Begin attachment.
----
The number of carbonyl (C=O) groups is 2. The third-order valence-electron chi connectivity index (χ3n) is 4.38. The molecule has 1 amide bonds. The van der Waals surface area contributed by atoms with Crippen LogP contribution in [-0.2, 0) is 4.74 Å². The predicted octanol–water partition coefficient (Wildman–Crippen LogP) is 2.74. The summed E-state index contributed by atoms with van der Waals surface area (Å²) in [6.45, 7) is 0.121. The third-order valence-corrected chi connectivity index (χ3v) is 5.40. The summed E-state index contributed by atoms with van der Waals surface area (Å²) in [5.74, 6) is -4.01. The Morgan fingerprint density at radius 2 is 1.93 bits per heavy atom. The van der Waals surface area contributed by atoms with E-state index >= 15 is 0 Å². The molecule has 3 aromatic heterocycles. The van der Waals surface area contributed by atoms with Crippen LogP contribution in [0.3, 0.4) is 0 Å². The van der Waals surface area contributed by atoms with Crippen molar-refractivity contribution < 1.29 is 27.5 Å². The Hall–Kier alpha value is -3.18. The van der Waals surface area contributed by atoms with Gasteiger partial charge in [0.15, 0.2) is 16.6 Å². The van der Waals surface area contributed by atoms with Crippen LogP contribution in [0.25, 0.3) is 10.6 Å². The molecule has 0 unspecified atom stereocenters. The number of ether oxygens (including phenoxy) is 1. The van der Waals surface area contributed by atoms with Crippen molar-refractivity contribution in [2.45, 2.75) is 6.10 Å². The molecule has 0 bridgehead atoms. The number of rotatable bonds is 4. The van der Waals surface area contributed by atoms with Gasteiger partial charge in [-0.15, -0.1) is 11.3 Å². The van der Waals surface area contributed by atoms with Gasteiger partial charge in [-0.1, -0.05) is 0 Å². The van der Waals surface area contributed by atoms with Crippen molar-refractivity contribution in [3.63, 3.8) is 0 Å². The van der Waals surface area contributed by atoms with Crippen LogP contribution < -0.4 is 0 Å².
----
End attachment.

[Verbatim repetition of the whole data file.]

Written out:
The number of carbonyl (C=O) groups is 2. The third-order valence-electron chi connectivity index (χ3n) is 4.38. The molecule has 1 amide bonds. The van der Waals surface area contributed by atoms with Crippen LogP contribution in [-0.2, 0) is 4.74 Å². The predicted octanol–water partition coefficient (Wildman–Crippen LogP) is 2.74. The summed E-state index contributed by atoms with van der Waals surface area (Å²) in [6.45, 7) is 0.121. The third-order valence-corrected chi connectivity index (χ3v) is 5.40. The summed E-state index contributed by atoms with van der Waals surface area (Å²) in [5.74, 6) is -4.01. The Morgan fingerprint density at radius 2 is 1.93 bits per heavy atom. The van der Waals surface area contributed by atoms with E-state index >= 15 is 0 Å². The molecule has 3 aromatic heterocycles. The van der Waals surface area contributed by atoms with Crippen LogP contribution in [0.3, 0.4) is 0 Å². The van der Waals surface area contributed by atoms with Crippen molar-refractivity contribution < 1.29 is 27.5 Å². The Hall–Kier alpha value is -3.18. The van der Waals surface area contributed by atoms with Gasteiger partial charge in [0.15, 0.2) is 16.6 Å². The van der Waals surface area contributed by atoms with Crippen LogP contribution in [0.25, 0.3) is 10.6 Å². The molecule has 0 unspecified atom stereocenters. The number of ether oxygens (including phenoxy) is 1. The van der Waals surface area contributed by atoms with Crippen molar-refractivity contribution in [2.45, 2.75) is 6.10 Å². The molecule has 0 bridgehead atoms. The number of rotatable bonds is 4. The van der Waals surface area contributed by atoms with Gasteiger partial charge in [-0.15, -0.1) is 11.3 Å². The van der Waals surface area contributed by atoms with Gasteiger partial charge in [-0.1, -0.05) is 0 Å². The van der Waals surface area contributed by atoms with Crippen molar-refractivity contribution in [3.63, 3.8) is 0 Å². The van der Waals surface area contributed by atoms with Crippen LogP contribution < -0.4 is 0 Å².